She stood in front of her parents. Her hands clasped, her spine straight. Her bearded father reached for a small cloth bundle on the table beside him. He unwrapped it to reveal a shining torc of simple design.
“We thought it was time for you to have this,” her mother said.
“Wealhtheow, you’ll be going away soon.” Her father looked at her. She was young and slender. He glanced at her mother, who was once also young and slender. The mother’s gaze remained on Wealhtheow, while Wealhtheow’s eyes remained on her father’s seated figure.
Every warrior of the hall wore a torc similar to the one her father held. He had presented countless men with ornaments much finer. Unadorned Wealhtheow was no warrior, wore no treasure. Though the daughter of the king, she was just a daughter. The gold of the torc glinted in the flickering firelight.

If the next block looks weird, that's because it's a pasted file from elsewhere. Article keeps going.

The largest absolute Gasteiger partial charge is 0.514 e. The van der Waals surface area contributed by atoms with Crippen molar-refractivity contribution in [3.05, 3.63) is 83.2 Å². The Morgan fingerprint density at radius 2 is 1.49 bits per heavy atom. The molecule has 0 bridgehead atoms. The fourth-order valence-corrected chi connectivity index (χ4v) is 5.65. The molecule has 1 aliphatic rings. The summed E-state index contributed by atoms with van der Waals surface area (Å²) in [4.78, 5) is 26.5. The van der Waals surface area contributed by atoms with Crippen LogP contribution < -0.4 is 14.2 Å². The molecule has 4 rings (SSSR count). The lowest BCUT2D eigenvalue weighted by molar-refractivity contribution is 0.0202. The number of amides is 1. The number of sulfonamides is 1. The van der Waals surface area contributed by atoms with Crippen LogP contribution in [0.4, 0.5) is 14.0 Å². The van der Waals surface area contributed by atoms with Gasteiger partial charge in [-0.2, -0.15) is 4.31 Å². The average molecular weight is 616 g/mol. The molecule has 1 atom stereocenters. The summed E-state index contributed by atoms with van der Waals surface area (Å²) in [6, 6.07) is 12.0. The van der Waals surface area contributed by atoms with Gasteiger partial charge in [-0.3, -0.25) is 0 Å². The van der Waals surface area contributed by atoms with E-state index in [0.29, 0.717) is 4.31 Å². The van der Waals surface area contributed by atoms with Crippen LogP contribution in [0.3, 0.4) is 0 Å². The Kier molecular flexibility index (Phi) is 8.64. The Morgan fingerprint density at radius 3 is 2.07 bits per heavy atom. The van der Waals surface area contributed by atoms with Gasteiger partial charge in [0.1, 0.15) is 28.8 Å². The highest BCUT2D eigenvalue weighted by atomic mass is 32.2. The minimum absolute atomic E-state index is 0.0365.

Her father had contracted her marriage, she knew. He would give her jewellery; she would display his wealth and power with fine gold in her husband’s hall. Her brother entered, steaming from the rain outside. He had been learning to wield an axe from one of the weathered warriors. Seeing the torc, he approached Wealhtheow, towering above his sister.
“Whose is that?”
“It belonged to your Grandfather. It was won in battle from Onthrel the Swede.”
“May I see it?” Her brother took the torc and fastened it around his neck. Her father looked down at the boy.
“It is befitting of a young warrior,” he mused. He placed his calloused hand on the boy’s shoulder. “But you will earn your own, in time.” Wealhtheow removed the heirloom from her brother’s neck, holding the thick necklace of gold in her rough fingers.
“If you put your hand in the sea, it will ease your blisters,” she told her younger brother. Wealhtheow felt the ache of hours learning to wield weaponry when she was his age. She looked at her brother’s round face, his tousled blond hair. Once she left for her husband’s house, she might not see him again.
Wealhtheow’s mother watched her through half-lidded eyes.